PDN Award Winner Megan Maloy talks Sleeve Emotions

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Megan Maloy / Image Source RM  PDN Annual Winner 2013

Megan Maloy Image Source/RM PDN Annual Winner 2013

Exclusive interview with Image Source photographer Megan Maloy on the emotions surrounding her PDN award-winning photo

Comedian WC Fields famously advised  “never work with animals or children,” there’s a fear of chaos, of the unknown, just of losing control. Which is why it’s no surprise that an image from Megan Maloy’s Youth series was a winner in this year’s PDN annual – she’s got a gift for visualising an age group where emotions are on the surface. As humans we’re rarely like this again (alchohol helps revive this, often not for the best!). In these images there’s nothing bubbling under, no hidden anxiety, no repressed feelings, just the raw expression of feeling.

Megan Maloy / Image Source RF, PDN Annual 2013

Megan Maloy / Image Source RM

It’s a really focused series of images where she reduces any visual noise (grey background, white baby grows) and lighting which allows pure feeling to sit right on the surfaces of this toddlers faces. Faces crunch, stretch, pucker, crease, wrinkle, and drop. A study in surface emotion.

What were the concepts behind the shoot?

The concept behind the shoot was to have fun and photograph the individual personalities of babies and toddlers. Kids wear their emotions on their sleeves, and I wanted to capture those emotions in a photo series. I have a 2 year old daughter, and most of these babies are her friends. Becoming a mom has put me in a new world surrounded by little ones and I find them fascinating to watch because they are so expressive. I was hoping to catch some of my fascination in these photos and I’m so happy I was successful.

Megan Maloy / Image Source RM

Megan Maloy / Image Source RM

What is it about the winning image that you are most excited by?

This little boy named Corte’ (see top image) was so energetic and enthusiastic! He was a great little model. His emotions, like all toddlers, were “big”. When he cried, he cried hard; when he laughed his smile was huge. In this shot he was dancing, and his moves were adorable. He was definitely getting into the music and really showing off. He was hilarious. I love this shot because of the energy. You can see that he was expressing himself with every part of his little body.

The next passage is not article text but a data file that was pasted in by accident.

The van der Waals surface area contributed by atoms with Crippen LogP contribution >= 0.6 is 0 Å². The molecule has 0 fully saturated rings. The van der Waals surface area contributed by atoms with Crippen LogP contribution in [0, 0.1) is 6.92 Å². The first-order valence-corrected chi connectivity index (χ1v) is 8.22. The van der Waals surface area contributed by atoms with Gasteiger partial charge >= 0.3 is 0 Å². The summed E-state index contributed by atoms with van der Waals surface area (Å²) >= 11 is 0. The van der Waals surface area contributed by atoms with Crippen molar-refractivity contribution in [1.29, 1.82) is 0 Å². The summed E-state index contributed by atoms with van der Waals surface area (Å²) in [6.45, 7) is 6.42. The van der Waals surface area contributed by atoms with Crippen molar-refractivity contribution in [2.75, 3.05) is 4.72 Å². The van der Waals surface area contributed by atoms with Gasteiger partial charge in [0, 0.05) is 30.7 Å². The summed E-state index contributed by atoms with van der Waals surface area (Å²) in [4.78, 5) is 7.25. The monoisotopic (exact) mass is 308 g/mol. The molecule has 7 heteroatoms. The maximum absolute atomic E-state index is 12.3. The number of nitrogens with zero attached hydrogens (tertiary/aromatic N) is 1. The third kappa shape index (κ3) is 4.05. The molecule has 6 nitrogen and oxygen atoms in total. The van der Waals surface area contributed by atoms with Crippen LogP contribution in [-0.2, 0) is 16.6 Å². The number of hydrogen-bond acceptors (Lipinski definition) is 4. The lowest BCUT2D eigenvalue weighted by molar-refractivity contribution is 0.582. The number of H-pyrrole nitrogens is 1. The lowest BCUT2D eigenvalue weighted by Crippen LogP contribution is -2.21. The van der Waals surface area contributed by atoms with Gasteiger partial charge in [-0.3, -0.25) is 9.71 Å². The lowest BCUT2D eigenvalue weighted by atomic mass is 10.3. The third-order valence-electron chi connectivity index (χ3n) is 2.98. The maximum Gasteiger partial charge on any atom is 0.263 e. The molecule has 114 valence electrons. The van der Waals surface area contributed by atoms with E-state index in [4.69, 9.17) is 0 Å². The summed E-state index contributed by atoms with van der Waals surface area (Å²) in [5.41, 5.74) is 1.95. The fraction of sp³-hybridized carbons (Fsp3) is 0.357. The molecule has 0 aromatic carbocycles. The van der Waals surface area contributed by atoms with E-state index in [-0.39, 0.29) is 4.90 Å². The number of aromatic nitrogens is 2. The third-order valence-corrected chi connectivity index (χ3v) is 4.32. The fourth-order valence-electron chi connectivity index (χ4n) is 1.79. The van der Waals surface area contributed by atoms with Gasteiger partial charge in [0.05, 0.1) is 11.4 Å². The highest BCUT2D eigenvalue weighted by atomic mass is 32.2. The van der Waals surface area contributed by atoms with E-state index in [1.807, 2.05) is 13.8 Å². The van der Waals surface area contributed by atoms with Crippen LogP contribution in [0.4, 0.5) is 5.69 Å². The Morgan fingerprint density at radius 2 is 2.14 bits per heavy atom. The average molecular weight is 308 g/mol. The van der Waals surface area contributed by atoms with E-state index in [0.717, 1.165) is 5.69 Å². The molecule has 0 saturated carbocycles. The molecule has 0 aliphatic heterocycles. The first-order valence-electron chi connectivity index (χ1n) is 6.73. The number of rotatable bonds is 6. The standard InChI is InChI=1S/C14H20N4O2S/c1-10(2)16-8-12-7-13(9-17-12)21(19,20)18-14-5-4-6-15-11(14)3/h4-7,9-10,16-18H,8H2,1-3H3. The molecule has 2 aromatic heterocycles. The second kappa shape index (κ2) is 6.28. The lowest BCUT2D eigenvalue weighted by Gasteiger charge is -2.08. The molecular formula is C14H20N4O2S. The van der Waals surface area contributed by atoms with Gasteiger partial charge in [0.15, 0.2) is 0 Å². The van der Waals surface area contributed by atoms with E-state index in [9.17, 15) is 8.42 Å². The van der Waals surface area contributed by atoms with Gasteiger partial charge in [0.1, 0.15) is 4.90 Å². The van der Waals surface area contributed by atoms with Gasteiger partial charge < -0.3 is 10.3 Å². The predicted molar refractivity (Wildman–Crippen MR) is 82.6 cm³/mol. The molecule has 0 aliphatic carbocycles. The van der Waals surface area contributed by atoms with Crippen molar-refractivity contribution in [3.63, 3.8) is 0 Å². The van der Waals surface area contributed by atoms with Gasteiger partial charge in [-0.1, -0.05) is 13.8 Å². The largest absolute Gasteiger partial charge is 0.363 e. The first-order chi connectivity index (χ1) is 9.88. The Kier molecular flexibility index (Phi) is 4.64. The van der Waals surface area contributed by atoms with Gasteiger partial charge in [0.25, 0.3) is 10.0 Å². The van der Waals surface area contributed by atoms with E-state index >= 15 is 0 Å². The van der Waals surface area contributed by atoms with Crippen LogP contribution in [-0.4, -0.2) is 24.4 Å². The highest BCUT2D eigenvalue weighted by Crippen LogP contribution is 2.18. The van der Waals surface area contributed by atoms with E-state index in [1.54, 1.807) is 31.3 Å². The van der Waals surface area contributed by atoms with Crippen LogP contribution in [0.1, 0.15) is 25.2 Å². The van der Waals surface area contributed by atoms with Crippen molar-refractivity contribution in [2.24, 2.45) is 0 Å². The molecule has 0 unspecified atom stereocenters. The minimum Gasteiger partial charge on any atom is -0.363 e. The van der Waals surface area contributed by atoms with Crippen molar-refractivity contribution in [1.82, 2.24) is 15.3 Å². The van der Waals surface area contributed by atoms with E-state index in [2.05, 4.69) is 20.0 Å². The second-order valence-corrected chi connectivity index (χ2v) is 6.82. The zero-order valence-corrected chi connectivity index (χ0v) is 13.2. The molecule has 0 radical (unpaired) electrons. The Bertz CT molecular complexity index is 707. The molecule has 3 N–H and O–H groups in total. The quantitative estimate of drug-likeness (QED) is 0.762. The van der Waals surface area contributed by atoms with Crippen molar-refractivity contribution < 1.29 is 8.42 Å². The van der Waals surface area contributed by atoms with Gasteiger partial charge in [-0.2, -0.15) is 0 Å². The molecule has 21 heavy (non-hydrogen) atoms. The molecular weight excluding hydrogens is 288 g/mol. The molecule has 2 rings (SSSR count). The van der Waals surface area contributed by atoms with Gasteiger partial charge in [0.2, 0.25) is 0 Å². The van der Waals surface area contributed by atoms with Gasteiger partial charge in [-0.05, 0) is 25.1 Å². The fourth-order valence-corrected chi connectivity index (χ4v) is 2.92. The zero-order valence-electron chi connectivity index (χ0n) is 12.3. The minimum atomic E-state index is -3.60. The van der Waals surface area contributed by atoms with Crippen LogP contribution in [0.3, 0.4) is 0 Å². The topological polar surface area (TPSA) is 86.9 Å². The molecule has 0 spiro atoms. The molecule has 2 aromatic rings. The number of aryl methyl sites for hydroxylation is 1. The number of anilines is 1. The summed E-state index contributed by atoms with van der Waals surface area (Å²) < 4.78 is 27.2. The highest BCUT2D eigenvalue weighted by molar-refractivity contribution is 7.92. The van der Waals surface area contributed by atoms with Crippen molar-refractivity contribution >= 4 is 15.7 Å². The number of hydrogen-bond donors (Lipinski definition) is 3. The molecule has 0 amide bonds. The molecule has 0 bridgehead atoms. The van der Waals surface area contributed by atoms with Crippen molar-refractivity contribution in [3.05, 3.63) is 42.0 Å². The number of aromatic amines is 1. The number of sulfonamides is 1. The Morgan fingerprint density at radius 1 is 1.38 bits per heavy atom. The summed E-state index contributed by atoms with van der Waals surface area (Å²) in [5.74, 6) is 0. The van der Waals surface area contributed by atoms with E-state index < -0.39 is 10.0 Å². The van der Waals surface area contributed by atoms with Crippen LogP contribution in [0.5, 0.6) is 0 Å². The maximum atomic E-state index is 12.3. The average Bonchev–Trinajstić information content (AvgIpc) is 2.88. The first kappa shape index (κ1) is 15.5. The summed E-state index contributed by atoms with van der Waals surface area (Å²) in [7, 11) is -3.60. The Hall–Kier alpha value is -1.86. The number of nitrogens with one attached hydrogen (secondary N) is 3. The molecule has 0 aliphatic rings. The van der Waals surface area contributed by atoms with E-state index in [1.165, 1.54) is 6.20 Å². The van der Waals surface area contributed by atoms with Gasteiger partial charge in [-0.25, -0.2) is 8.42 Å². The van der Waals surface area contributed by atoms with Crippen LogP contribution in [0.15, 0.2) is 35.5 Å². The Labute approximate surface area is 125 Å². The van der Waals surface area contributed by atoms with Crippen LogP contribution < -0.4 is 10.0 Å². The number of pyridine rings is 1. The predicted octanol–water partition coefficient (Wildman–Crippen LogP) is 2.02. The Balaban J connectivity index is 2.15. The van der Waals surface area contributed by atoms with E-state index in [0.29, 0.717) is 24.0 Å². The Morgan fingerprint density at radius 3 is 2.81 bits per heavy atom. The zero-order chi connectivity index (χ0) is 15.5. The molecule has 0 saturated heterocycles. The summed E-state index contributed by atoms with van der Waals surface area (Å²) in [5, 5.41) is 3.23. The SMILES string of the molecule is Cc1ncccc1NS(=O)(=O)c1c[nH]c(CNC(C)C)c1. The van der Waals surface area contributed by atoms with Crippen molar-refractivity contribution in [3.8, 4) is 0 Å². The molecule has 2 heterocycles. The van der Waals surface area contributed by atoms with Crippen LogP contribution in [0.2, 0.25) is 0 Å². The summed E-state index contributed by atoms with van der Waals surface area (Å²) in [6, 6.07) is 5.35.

Stephanie Cabrera was Art Director on the shoot, what is the most useful aspect about Stephanie’s involvement?

Stephanie Cabrera is wonderful. She and I have actually been working together for about 10 years. We started together way back in the days of Photonica. As soon as I met her we just clicked. She is a great inspiration, and really knows how to conceptualize according to my aesthetic. The original idea for this shoot was hers and of course I was on board. Stephanie is great on every shoot because she easily handles both art direction and production. But most importantly she motivates me, and we have fun working together!

Megan Maloy  Image Source/RM

Megan Maloy Image Source/RM

Do you enter many awards competitions and what advice would you give to competitors about selecting images to enter?

When entering award competitions I think it’s important to show the judges something they haven’t seen before. Depending on the competition, I would assume that the judges look through hundreds, if not thousands of images.  They probably only have a few seconds to spend looking at each image, so I think it’s important to show something that immediately grabs their attention. Something with instant impact.

Megan Maloy / Image Source RM

Megan Maloy / Image Source RM

You can find out more about Megan via her website.

Click here to view Megan’s work for Image Source.

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